In his book,Socrates Cafe, Christopher Phillips writes, “Whenever I first philosophize with a group of kids, I bring a glass half filled with water. And I ask the kids, ‘Is the glass half empty or half full?’ The last time I did this with a group of kids ... they argued among themselves that the glass has to be one or the other, either empty or full. They never considered other possibilities.”
Sounds reasonable, doesn’t it? I mean, what other possibilities are there?
I remember receiving my first evite (since before the pandemic) to an in person event. Having not been vaccinated yet, declining was a pretty easy decision for me to make.
But by the time of the invitation, most everyone was getting back to pre-pandemic life; COVID was no longer an acceptable reason to decline. I was surprised when I felt some amount of anxiety over my decision. I don’t think I’d ever experienced this kind of anxiety before.
As a woman now without a man, I must figure out how to navigate the gender line if I wish to be heard.
My first real opportunity to experience what it's like to live as a single woman in a man's world was through an interaction I had with a contractor. I took the opportunity to use my voice and to exercise control over things I actually had control over, and I experienced first-hand the consequences of living into those two things.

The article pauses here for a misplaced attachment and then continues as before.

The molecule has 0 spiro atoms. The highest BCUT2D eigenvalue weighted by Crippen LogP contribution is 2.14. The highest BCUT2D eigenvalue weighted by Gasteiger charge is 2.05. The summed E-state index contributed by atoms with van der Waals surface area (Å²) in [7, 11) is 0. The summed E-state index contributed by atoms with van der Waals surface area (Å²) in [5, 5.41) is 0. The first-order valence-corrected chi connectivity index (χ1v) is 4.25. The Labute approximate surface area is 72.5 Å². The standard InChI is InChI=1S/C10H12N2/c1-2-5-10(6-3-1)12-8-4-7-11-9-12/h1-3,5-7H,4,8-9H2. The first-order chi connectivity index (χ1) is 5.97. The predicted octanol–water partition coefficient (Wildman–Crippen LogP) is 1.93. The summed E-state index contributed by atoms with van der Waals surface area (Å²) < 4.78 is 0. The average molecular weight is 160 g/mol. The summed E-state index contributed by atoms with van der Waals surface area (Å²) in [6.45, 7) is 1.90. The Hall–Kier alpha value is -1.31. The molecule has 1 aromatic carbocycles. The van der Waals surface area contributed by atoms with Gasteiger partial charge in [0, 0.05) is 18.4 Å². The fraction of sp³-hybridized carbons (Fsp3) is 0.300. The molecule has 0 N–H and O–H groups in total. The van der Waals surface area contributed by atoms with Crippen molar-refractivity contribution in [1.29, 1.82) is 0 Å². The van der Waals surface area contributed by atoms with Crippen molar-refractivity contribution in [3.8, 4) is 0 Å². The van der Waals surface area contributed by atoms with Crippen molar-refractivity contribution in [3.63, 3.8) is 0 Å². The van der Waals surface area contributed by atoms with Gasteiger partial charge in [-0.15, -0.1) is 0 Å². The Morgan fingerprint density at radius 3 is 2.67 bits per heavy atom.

As a little girl growing up in the 1960s, my role in life was pretty much set for me. Sure, there was room for some variation, but the cultural norms dictated that I would graduate high school, go to college, get married, have kids, and live happily ever after.
I followed the script and it suited me well; I loved being Wife. Wife was how I interfaced with my world and everyone in it. It was how I knew who I was; it defined my responsibilities in the home, my place in the world, and my purpose in life.
Borrowing a phrase form The Grinch, Christmas became as foreign to me as the Whobilation was to him.
All my growing up, Christmas Day was very full. It gathered food, presents, and people like a snowball gathers snow. And coming from a large family, Rod’s Christmas Day celebration was similar to mine - only he gathered a bigger snowball by the end of the day.